Matt DeCoursey 19:19
Yeah, I’ve actually had a couple of friends that are financial advisors that worked for companies that you would have heard of and went to go start their own offices and I’m actually in the last couple years to have one that’s a friend that I’ve talked to about, you know, doing some work for me and for others and you know, some of the questions I had well, what’s what’s your platform? What do you what do you when you talk about asset management, while the majority of my investment is back into myself, there are more stable things that you know, and you talk about retirement you know, retirement products, blah, blah, blah, blah, blah. And so part of with certainly charter as well as is providing these advisors the ability Ready to show me what my assets are doing? Is that correct?
Steven Woods 20:04
Exactly? Yeah, you have you have full control over the assets through the app through the web platform, you can see what what’s going on at all times. One of the real benefits for the client, who’s dealt with a more full service side of things, is it sad to say, but let’s say you have an advisor, and something starts going the wrong way, you would be really surprised to how, how quickly those advisors will hide under their desks and maybe not take the phone call, right? So, you know, it’s great to give the client the ability to enter and exit a position without the advisor. So if something’s going the wrong way, and the first advisors hiding under the desk, which we, you know, we don’t want, obviously, but the client can exit their position, right there from their phone or their desktop.
Matt DeCoursey 20:54
Well, and that’s, that’s a real thing. Because if you look at someone that has 100 clients that they’re advising and shits hitting the fan, you know, you mentioned like that whole like, Hey, let me call let me say, we want to do this, we want to do that. I mean, I want an advisor. That’s not I don’t want them to make that call, I want you to, to move and act in my best interest. Because if, yeah, and then you know, I mean, part of as well, too, is like, Why? Why would I hire a financial advisor? I mean, dude, because if unless you’re sitting there watching this stuff all day, every day, these things can fluctuate wildly for you in a heartbeat. Yeah. So that you mentioned Apple, like the I read it, and in the Wall Street Journal the other day that the average personal portfolio is 19%. Apple. And if for some reason that took a shit, that’s gonna have a big impact on a lot of people.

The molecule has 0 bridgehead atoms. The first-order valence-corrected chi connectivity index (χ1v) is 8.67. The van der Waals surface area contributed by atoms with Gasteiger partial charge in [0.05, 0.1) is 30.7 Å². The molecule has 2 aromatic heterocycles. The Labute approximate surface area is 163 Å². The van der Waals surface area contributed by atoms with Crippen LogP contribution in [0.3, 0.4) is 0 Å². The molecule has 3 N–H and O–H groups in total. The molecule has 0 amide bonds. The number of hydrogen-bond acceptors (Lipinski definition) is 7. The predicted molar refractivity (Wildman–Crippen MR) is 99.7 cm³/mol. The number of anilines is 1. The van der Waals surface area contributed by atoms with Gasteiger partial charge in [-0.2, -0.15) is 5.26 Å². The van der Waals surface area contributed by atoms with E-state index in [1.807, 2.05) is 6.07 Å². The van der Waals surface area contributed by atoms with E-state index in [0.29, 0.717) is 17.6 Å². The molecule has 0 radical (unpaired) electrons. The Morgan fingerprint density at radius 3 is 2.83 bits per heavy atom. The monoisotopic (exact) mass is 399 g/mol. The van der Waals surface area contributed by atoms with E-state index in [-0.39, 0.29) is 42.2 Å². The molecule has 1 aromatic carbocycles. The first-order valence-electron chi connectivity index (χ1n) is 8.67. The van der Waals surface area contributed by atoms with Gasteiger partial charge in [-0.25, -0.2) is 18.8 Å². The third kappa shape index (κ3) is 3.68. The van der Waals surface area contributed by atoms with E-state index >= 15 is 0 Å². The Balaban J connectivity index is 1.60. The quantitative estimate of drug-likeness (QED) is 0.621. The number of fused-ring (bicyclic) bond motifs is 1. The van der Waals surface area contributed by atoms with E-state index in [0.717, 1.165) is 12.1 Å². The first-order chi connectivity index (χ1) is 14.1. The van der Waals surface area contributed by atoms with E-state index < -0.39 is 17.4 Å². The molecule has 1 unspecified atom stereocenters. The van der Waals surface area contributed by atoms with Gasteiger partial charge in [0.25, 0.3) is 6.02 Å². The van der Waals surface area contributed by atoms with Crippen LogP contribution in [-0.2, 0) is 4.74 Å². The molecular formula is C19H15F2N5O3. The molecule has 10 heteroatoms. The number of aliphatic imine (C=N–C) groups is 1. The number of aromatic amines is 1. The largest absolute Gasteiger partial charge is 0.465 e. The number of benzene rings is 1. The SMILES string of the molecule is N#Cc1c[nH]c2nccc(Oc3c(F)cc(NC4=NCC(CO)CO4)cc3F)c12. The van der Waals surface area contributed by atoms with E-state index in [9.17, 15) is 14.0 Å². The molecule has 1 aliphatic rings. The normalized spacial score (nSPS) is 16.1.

Steven Woods 21:46
Yeah, exactly. I mean, I think I think even I think Berkshire Hathaway is right now they’re holding, they’re holding 53% of their assets are now I believe, something close to that. And so, you know, 100%, if they start selling you, you want to
Matt DeCoursey 22:03
Warren Buffett’s probably not going to take my call, whether I should buy or sell that Apple, I mean, either. Well, and then some of that ties into a lot of different things. So you mentioned this Stirlingshire, you’re with the asset manager, management, some of that, so I do actually have financial advisement, but it’s also tied into accounting and other things. Because, you know, like, here’s the thing for those of you listening, if you if you’re just getting started with entrepreneurship, one of the things that becomes frustrating is that okay, so Full Scale my business, I guess, this is probably a good time to mention that today’s episode, startup hustles, powered by FullScale.io, we can help you build a software team quickly and affordably. But with that, you know, the complexity of, of finances for an entrepreneur are exactly that they’re there can be more complex. And you know, there’s, I don’t know, man, there’s a million different things, you know, part of my income comes from the I do pay myself a salary as the CEO of my company, I get an override on our sales and our sales increases. And then if the company does well, myself, and my business partner will receive dividends or just distributions is they are technically phrased, but they are essentially a dividend. All these things are taxed at different rates, you have all these different things that could occur. And then also, complex for me is I’ve got 300 employees in the Philippines. So I’ve not only got one set of books, I got two sets of books. And then here’s another thing too. How about currency exchange, currency exchange last year was a huge windfall for us because the US Dollar strengthened itself by about 12% versus the Filipino pesos, which meant that I actually had 12% More for every dollar that goes the other way, that can be a whole nother thing. Okay, so all this, all this stuff, all and becomes quite complex. And if I want to sell something, do my best to sell something that would generate a big loss for me to write off against or like, and there’s a lot of different moving parts, does Stirlingshire give give consideration or ease of accessibility to the accountants of the world that your financial advisors are often going to tell you? You should check with your accountant. Right. So we are as I come in,